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Answer.What was the penalty ? and what did ye inflict ? Oh, ye shameless men ! who make so slight of so heavy punishments! whose cruel strokes rent the air, whose bloody draughts pierced the hearts and souls of those who saw them, as they did the bodies of those whose filesh ye tore and whose blood ye drew! Yet this is insufficient,—the penalty inflicted proving insufficient. Never bloody enough to the spirit of wickedness, when once it launches out and dips its foot in the blood of the innocent,—SO it was and so it hath been with men in your state from the beginning. But the righteous God will fill to you again, yea, double in the cup that ye have filled, and ye shall surely receive your reward. Therefore deceive not yourselves; for, as you have sown, so shall ye reap; as you have done, so shall it be done unto you; and ye shall know that I am the Lord, when I have taken vengeance upon you, and rendered unto you according to your deeds.-See Esek. vii. 5-9. Then shall you see and be ashamed for your envy at My people. Shame shall cover you,* who have said unto them, Where is now the Lord thy God? And ye shall be a desolation; the mouth of the Lord of hosts hath spoken it, who also will do it and perform it in its season.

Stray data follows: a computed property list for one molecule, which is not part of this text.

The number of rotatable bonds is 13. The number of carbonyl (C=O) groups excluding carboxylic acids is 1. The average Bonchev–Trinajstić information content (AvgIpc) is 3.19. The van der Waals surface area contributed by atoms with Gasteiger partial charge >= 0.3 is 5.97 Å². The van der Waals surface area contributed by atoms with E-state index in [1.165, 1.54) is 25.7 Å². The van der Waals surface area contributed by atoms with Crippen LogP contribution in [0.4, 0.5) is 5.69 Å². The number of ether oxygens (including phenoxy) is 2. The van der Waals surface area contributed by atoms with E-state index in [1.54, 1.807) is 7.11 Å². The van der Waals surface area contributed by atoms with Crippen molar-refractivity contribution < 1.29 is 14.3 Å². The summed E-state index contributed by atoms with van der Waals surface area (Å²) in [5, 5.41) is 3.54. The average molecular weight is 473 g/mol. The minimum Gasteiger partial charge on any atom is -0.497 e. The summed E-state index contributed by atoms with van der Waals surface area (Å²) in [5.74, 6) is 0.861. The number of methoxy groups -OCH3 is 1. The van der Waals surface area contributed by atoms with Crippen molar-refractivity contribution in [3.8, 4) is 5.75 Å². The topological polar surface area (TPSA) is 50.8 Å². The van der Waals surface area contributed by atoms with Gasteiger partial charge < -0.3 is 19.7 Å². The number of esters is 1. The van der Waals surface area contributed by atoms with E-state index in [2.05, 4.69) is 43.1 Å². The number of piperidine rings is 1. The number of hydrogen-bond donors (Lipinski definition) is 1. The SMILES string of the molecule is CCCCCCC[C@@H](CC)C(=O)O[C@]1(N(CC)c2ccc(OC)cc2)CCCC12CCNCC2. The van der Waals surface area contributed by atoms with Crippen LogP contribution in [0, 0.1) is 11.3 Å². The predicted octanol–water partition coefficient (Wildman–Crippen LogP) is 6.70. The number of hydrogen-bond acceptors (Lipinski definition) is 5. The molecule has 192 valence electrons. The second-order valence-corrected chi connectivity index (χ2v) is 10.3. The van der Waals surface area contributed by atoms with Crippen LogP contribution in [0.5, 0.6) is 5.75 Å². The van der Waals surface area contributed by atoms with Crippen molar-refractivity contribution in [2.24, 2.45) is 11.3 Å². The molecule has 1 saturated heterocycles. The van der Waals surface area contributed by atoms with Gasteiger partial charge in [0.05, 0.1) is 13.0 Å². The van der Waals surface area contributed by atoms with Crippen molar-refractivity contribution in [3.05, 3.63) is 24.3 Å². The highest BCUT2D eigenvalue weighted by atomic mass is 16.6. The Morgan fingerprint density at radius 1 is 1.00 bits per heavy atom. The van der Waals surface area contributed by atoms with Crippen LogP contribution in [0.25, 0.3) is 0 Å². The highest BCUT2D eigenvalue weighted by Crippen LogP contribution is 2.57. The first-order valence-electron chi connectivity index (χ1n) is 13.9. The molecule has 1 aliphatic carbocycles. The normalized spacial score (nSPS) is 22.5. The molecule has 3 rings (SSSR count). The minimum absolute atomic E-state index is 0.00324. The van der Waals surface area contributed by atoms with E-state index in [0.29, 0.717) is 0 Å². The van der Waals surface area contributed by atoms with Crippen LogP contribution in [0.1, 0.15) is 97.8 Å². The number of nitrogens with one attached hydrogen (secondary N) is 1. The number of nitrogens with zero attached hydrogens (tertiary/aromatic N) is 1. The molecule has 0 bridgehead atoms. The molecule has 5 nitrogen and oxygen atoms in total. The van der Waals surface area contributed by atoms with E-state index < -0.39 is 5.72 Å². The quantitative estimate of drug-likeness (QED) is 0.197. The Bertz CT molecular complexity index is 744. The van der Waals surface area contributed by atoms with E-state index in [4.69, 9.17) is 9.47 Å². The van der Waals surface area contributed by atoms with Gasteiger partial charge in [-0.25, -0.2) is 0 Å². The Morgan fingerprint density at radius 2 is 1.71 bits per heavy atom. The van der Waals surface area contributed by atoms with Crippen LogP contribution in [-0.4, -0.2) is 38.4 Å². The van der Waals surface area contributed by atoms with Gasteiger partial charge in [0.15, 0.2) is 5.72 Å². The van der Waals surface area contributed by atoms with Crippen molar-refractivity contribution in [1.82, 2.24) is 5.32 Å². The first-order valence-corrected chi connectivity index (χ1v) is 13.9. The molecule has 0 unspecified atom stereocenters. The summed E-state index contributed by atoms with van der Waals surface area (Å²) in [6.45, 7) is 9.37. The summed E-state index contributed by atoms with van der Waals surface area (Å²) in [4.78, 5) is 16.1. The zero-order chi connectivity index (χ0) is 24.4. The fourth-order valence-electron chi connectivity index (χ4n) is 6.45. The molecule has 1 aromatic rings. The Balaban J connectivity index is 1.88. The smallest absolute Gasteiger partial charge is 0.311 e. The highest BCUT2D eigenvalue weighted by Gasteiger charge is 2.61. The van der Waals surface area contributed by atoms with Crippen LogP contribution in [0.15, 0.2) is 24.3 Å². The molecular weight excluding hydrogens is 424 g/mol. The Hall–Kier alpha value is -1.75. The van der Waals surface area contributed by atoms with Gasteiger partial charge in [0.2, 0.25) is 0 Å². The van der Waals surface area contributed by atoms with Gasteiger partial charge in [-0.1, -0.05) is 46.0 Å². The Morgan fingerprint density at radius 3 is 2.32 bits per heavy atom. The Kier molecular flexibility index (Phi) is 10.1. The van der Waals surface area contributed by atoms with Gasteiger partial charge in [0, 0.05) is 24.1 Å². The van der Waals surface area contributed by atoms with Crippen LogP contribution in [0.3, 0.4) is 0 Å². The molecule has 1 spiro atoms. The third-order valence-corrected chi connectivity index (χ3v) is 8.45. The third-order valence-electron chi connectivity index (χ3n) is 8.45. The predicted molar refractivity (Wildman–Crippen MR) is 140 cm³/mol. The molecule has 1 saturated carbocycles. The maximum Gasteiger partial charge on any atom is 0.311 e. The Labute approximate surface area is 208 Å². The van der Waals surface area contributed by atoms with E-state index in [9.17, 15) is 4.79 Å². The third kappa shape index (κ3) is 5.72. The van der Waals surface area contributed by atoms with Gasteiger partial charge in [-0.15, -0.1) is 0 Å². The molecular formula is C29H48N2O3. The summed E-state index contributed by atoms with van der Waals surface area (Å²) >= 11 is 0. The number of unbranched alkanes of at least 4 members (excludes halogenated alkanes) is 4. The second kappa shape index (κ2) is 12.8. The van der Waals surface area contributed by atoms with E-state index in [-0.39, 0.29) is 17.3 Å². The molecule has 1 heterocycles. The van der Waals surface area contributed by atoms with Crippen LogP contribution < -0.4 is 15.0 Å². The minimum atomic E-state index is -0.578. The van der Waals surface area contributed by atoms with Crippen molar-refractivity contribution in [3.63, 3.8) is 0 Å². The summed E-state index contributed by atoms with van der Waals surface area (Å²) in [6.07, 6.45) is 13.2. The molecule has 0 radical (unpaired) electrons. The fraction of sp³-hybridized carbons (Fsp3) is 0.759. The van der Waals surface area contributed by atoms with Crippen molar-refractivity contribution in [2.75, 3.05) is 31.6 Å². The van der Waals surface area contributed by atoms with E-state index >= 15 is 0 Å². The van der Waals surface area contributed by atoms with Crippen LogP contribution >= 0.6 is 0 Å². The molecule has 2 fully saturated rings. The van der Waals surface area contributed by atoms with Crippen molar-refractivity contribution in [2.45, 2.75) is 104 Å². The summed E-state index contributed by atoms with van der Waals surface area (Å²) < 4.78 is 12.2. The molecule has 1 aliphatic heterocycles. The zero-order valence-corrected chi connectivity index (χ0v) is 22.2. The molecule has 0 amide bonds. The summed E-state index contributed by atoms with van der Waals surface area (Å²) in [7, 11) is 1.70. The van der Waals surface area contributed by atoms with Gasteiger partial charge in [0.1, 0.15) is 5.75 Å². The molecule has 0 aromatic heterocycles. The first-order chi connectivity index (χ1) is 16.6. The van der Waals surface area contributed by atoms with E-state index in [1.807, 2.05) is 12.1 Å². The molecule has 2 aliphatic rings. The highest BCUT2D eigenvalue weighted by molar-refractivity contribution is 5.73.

Now, as to the sufferings, what were they? and your House of Correction, that ye make so slight of them, and say of them, “Which proving insufficient"?